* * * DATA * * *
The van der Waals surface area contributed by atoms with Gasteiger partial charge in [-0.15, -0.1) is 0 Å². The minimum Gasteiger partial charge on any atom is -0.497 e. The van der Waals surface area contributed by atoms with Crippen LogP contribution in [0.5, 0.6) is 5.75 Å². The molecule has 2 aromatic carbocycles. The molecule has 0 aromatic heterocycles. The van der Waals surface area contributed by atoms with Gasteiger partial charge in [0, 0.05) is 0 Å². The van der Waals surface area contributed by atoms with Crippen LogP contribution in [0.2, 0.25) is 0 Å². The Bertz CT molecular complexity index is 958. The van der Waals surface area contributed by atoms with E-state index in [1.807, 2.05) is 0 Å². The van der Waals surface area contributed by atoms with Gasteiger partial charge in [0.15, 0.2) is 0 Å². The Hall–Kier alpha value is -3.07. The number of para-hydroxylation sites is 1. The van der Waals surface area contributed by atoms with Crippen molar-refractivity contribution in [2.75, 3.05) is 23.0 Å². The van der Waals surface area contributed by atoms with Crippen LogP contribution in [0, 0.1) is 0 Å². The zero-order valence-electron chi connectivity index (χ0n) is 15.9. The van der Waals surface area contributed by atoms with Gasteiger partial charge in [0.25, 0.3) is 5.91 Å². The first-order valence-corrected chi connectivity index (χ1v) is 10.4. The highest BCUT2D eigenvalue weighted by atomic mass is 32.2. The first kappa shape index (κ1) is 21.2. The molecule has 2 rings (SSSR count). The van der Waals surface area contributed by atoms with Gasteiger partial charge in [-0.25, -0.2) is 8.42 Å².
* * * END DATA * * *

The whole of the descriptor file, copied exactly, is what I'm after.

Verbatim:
The van der Waals surface area contributed by atoms with Gasteiger partial charge in [-0.15, -0.1) is 0 Å². The minimum Gasteiger partial charge on any atom is -0.497 e. The van der Waals surface area contributed by atoms with Crippen LogP contribution in [0.5, 0.6) is 5.75 Å². The molecule has 2 aromatic carbocycles. The molecule has 0 aromatic heterocycles. The van der Waals surface area contributed by atoms with Gasteiger partial charge in [0, 0.05) is 0 Å². The van der Waals surface area contributed by atoms with Crippen LogP contribution in [0.2, 0.25) is 0 Å². The Bertz CT molecular complexity index is 958. The van der Waals surface area contributed by atoms with E-state index in [1.807, 2.05) is 0 Å². The van der Waals surface area contributed by atoms with Gasteiger partial charge in [0.15, 0.2) is 0 Å². The Hall–Kier alpha value is -3.07. The number of para-hydroxylation sites is 1. The van der Waals surface area contributed by atoms with Crippen molar-refractivity contribution in [2.75, 3.05) is 23.0 Å². The van der Waals surface area contributed by atoms with Crippen LogP contribution in [0, 0.1) is 0 Å². The zero-order valence-electron chi connectivity index (χ0n) is 15.9. The van der Waals surface area contributed by atoms with Gasteiger partial charge in [0.25, 0.3) is 5.91 Å². The first-order valence-corrected chi connectivity index (χ1v) is 10.4. The highest BCUT2D eigenvalue weighted by atomic mass is 32.2. The first kappa shape index (κ1) is 21.2. The molecule has 2 rings (SSSR count). The van der Waals surface area contributed by atoms with Gasteiger partial charge in [-0.25, -0.2) is 8.42 Å².